“Right, let’s go,” she said briskly. “Come on, Blaise.” She grabbed her cousins’ arms rather too forcefully for her to be called a girl of placid long temper, and pulled them along with her as her long legs ran to join Dan.
They passed the Gasthaus in minutes, and were walking swiftly back to the Alpengasthaus Falzthurn. “An hour of fast walking would do it,” Aoife muttered under her breath, and Daniel, also, was trying to conjure speed on a stomach that had turned to water. But Blaise was not in an observant mood, and Delia’s energy was fading.
It was not half an hour before the mist descended on them in the pinewoods, and they were encircled by a cold damp blanket, clinging and clogging. Following the path became more and more difficult as the fog thickened, and soon the four had to cling together to keep from straying.
“Typical English weather,” grumbled Daniel.
“This is thicker than in England. You never get it this bad at home,” Blaise said in a patronisingly bright tone.
“Let’s stop and put our Macs on,” Aoife instructed. “They’re in your rucksack, Dan. They’ll keep out the wet, at least.”
“How long will it last?” quavered Delia.
Aoife glanced down at her ash-hued face, and flinched. She hadn’t realised it before then, but Delia’s fatal walk home from Brownies had been in fog as well as rain. Of course she’s terrified of fog, thought Aoife. What an idiot I am! Why couldn’t we just have stayed at the other Gasthaus? We’ll just have to find shelter soon. She’s not so far from that bout of pneumonia yet, and I am not returning her to poor Uncle Humph in a bad way.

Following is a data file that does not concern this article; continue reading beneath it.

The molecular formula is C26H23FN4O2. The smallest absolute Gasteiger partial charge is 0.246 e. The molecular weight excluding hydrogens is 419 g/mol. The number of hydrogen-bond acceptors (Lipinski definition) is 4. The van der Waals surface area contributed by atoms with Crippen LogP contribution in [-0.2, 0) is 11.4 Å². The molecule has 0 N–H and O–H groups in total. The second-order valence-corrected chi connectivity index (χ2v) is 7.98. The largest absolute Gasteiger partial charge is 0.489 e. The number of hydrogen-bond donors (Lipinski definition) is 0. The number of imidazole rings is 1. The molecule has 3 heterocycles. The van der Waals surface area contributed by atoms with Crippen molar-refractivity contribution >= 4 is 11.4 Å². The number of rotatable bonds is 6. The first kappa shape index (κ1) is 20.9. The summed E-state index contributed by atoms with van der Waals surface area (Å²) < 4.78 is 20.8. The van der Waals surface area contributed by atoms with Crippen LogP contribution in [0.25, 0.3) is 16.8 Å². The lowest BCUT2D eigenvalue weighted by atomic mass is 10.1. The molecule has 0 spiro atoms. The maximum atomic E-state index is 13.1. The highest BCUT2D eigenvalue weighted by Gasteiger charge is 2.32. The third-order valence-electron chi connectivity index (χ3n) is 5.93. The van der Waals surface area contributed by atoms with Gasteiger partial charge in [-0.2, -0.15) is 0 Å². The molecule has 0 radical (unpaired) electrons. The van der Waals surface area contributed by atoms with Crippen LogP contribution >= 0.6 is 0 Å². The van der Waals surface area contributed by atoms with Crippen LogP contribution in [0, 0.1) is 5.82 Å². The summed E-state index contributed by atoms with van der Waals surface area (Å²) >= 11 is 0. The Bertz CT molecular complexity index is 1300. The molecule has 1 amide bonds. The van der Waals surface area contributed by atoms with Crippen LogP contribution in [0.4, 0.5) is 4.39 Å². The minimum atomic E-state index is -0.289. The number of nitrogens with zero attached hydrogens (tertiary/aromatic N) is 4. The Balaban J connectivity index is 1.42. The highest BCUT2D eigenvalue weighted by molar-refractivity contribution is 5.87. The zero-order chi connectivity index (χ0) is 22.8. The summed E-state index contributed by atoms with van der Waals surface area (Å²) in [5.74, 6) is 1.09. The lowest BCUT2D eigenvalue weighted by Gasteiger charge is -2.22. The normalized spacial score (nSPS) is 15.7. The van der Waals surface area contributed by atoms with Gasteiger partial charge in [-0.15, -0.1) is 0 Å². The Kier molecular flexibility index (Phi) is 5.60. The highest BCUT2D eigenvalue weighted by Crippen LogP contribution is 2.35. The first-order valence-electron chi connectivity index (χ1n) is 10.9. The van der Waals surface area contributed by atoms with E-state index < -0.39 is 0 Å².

“Let’s go faster, Daniel, please,” she said sharply, trying not to be a bossy killjoy, and failing miserably. “But don’t lose the path, whatever you do. It would be idiotic to cut through the woods, Dan, even if the path does curve. Besides, I don’t want to be in this experience longer than I can help.”
“Give me some credit for common sense!” protested Daniel, though he followed her instructions and lengthened his stride. “I’m not an idiot, Aoife, though you often seem to think so!”
“What if we go the wrong way at the fork?” Blaise said tactlessly, and Aoife held her breath. “We’ll ask the first people we meet.”
“But no one’s going out in this,” Daniel pointed out.
“I don’t suppose hikers let it worry them. Mist comes and goes in these parts.”
“But we don’t know any German,” protested Blaise.
Aoife decided to disregard her. Talking about difficulties before they arrived would only produce more difficulties, and she was not anxious for the children to be worried. It was just a bit of fog, after all, she reassured her own doubts – and Dan and Blaise seemed to be taking it as an adventure. Making a mental decision, Aoife smiled grimly. It was an adventure, and nothing could convince her that mist could be a threat to the precious lives of her cousins!